这家新股票交易所名为“MEMX”（英文全称译为“会员交易所”， Members Exchange），总部将设立在纽约，支持机构还包括全球最大共同基金公司之一富达投资（Fidelity）、高频交易商Virtu Financial、零售券商嘉信理财（Charles Schwab）、网络经济券商E*Trade Financial和TD Ameritrade Holdings，以及Citadel证券的电子做市商分支——都是业内如雷贯耳的知名机构。
Virtu Financial首席执行官Douglas Cifu表示，新的股票交易所将只收取现有平台对券商费率的“很小一部分”，而且重新回到18世纪美国证券市场构建伊始（1792年纽交所成立）的控股结构，即交易所由券商会员们集体所有，但这个平台将是营利属性。
CBOE的市场部门联席主管Bryan Harkins表示，健康的竞争会推升每位行业参与者的水平，欢迎“新玩家”加入。纳斯达克发言人Joe Christinat也表示欢迎竞争，但认为在美国已经有了十几个交易渠道的情况下，“很渴望知道更多价值构成”。纽交所的发言人则拒绝置评。
不过Citadel和Virtu Financial的加盟被视为新平台一大利好，两家公司目前是全美最大的股票交易商，各自处理了美股交易量的近20%。Citadel证券的全球商业发展主管Jamil Nazarali表示，过去大部分交易所初创平台都聚焦于某一类市场参与者，MEMX的设计涵盖广泛的股市跨资产参与者，包括了散户投资者、银行和电子交易商——用户不用担心被高频交易操纵市场。
资本市场咨询机构Tabb Group的创始人Larry Tabb对英国《金融时报》表示，MEMX的创设初衷主要是为了降低券商接入市场数据的定价、连接性和交易费用等。但这也可能是券商们的施压手段，想要现有的交易所等中介机构来更好回应诉求，例如削减交易成本或者改善基础设施。
Major Wall Street firms have been pushing back on fees charged by stock exchanges. So, they decided to launch their own.
On Monday, a group of nine financial giants — including Bank of America BAC , Morgan Stanley MS , UBS UBSG-CH and Fidelity — announced plans to open a new, low-cost stock exchange called "Members Exchange."
MEMX, as it's being called, is a response to the current cost of doing business at places like The New York Exchange and Nasdaq, multiple people familiar with the new venue told CNBC.
Exchanges make money selling trading data, a necessary tool in modern-day electronic markets. The new MEMX platform will have fewer, simpler order types and offer lower costs. MEMX has not said exactly how low those fees will be but founding members said the increased competition should have "a big impact."
The exchange will be majority owned by founding members, which also include Charles Schwab SCHW , Citadel Securities, E*Ttrade ETFC , TD Ameritrade AMTD and Virtu Financial. The group is filing an application with the SEC early this year to operate as a national securities exchange, according to the companies. Still, SEC approval could still take more than a year, meaning the new exchange may not go live until 2020.
The new exchange is an answer to the current industry, where more than 90 percent of U.S. stock exchanges are either owned by Nasdaq, NYSE's parent company Intercontinental Exchange, or Cboe Global Markets. A lower cost alternative could be enticing to brokers who are attempting to cut costs.
In the case of UBS, demand for a new, lower-cost option came from every corner of the investment bank.
"There's been a lot of frustration when it comes to the exchange landscape, and an increased focused on cost of execution," Vlad Khandros, managing director and global head of market structure and liquidity strategy at UBS, told CNBC. "We're convinced there's a lot more room for improvement, which is the main reason we got behind this."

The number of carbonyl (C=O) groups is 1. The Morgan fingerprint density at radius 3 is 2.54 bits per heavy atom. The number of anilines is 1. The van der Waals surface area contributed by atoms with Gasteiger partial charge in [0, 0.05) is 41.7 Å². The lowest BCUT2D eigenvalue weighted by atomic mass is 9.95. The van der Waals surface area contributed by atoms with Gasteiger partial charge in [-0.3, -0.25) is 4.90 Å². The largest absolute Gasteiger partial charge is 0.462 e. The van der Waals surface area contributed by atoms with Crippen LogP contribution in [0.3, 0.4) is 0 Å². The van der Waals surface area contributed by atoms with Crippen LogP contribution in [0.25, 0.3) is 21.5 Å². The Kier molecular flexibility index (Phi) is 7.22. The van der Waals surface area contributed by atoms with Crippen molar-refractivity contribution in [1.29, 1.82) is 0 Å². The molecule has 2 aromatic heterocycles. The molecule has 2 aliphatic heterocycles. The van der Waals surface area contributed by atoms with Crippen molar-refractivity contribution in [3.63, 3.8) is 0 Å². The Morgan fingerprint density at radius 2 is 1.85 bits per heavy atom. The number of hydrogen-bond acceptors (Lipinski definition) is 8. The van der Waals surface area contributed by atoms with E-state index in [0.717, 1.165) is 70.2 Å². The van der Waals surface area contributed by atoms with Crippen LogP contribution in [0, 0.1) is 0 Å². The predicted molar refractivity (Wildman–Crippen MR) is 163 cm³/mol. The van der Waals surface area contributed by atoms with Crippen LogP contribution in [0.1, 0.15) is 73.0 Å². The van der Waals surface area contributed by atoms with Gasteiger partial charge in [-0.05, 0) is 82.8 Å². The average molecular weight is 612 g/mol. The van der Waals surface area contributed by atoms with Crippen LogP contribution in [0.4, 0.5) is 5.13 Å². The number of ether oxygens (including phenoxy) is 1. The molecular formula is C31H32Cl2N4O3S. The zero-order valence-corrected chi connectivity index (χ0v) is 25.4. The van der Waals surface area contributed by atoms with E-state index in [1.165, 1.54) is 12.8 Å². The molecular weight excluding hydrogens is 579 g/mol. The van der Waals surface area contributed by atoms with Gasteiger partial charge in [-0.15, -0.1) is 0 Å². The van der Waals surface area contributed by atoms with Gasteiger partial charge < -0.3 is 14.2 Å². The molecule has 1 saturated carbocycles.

The only U.S. venue not owned by the main three is the "Investors Exchange," or IEX, founded in 2012 in response to high-frequency trading, off-exchange trading in dark pools and payments firms make to other firms to handle their trades.
High-frequency trading has gotten its fair share of criticism on Wall Street. IEX was established to slow down such trading. But MEMX's founding members Citadel Securities and Virtu Financial are two of the largest automated market-makers, a clue the new exchange will not likely attempt to slow the practice. MEMX members told CNBC that the venue will support executions "like any other venue."
Shares of NYSE parent company Intercontinental Exchange and Nasdaq both dropped more than 2 percent Monday following the news.
"We welcome competition to our transparent, highly regulated equity markets. However, with more than 40 equity trading venues already in operation in the United States, we are keen to learn more about the value proposition of a new exchange," Nasdaq told CNBC in a statement.
The Securities Industry and Financial Markets Association, or Sifma, a key financial-industry trade group, has also accused exchanges of over-charging and "exploiting the opportunity to exert monopoly pricing power." In October, the SEC ended a 12-year legal dispute by denying a request from the Nasdaq and NYSE to raise fees on certain data. Stock exchanges also charge public companies listing fees and other annual fees.
As exchange fees have risen, Steve Quirk, executive vice president of trading and education at TD Ameritrade, pointed to the falling cost of trading commissions over the past two decades.